The findings, contextualized with prior relevant research in this field, can give an insight on several aspects of the Modern Greek reality, regarding LGBTQ communities, emigration and Modern Greek national identity, which is going through crucial changes nowadays. On a second level, the analysis of identity formations around categories such as sexual identity and nationality, based on interactional data, as well as a CA perspective, could dynamically contribute to sociolinguistic studies of variation, given that it could offer an ideal territory for examining linguistic mutability. It could provide, for example, information not only on how indexical meaning is accomplished within a turn, but also on how this meaning is managed by the recipient of the turn, in context. This establishes, at the same time, some ways in which other fields in Linguistics could benefit from conversation analytic methods and principles.
Since the project is still at an early stage, I will be happy to address questions or discuss suggestions/objections on the research design.
1. Particularly revealing of this, is an incident that took place in October 2017, when Greece’s Parliament voted for legal gender recognition for transgender people. Undoubtedly, the outcome is a significant step for the country regarding transgender rights. However, the political debate that preceded the decision is an example of the conservativism with which gender and sexuality are still widely perceived. Arguing against the legislation, Vasilis Leventis, leader of the Greek centrist party of the Union of Centrists, claims: “I love Europe but I want to maintain Greek values; Greece is an Orthodox country. Papaflessas [figure of Greek revolution] was the one to defend it, not Tsipras.” and, addressing the government, “Did you all consult the Church before editing this law?”
Canakis, C. 2013. The 'national body': Language and sexuality in the Balkan national narrative. In F. Tsibiridou & N. Palantzas (eds.), Myths of the Other in the Balkans: Representations, Social Practices, Performances, 305-320. Thessaloniki: University of Macedonia.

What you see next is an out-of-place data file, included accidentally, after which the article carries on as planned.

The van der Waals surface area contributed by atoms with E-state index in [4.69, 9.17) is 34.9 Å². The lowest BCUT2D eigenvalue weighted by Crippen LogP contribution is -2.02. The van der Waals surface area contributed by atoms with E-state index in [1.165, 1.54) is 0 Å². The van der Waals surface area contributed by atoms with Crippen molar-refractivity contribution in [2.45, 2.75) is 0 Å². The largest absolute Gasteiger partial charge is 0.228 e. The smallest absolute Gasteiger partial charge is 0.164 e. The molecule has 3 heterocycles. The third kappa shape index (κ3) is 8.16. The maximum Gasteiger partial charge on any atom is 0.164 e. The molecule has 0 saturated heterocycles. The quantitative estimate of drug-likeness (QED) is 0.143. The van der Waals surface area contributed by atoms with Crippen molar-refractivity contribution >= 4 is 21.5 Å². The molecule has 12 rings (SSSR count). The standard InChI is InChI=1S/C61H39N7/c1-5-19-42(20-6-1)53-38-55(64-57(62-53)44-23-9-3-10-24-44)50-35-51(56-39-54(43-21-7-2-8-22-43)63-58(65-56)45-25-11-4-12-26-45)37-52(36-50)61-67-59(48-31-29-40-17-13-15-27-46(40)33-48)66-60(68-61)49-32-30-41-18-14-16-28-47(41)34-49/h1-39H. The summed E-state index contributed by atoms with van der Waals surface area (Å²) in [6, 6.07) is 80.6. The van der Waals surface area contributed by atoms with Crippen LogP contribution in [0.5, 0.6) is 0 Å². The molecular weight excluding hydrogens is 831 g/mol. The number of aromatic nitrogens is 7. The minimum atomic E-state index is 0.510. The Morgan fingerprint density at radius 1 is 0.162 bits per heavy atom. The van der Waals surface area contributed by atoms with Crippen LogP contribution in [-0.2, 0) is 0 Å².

___. 2015. The desire for identity and the identity of desire: Gender, language, and sexuality in the Greek context. Gender and Language 9(1): 59-81.
Eckert, P. 2012. Three waves of variation study: The emergence of meaning in the Study of variation. Annual Review of Anthropology 41: 87-100.
Heritage, J. 2010. Conversation Analysis: Practices and Methods. Ιn D. Silverman (ed.), Qualitative Sociology (3rd Edition), 208-230. London: Sage.
Johnstone, B. 2011. Language and place. In R. Mesthrie (ed.) The Cambridge Handbook of Sociolonguistics, 203-217. Cambridge: Cambridge University Press.
Levon, E. 2010. Language and the politics of sexuality: Lesbians and gays in Israel. Basingstoke: Palgrave Macmillan.
Levon, E. & Mendes, R. B. (eds.). 2015. Language, sexuality and power: studies in intersectional sociolinguistics. Oxford: Oxford University Press.
Schegloff, E. 1996. Some practices for referring to persons in talk-in-interaction: A partial sketch of systematics. In Barbara Fox (ed.) Studies in Anaphora, 437-485. Amsterdam/Philadelphia: John Benjamins.
___. 2007. Sequence Organization in Interaction: A Primer in Conversation Analysis Vol.1, Cambridge: Cambridge University Press.
Yuval-Davis, N. 2011. The politics of belonging: intersectional contestations. Los Angeles; London; New Delhi; Singapore; Washington DC: Sage Publications.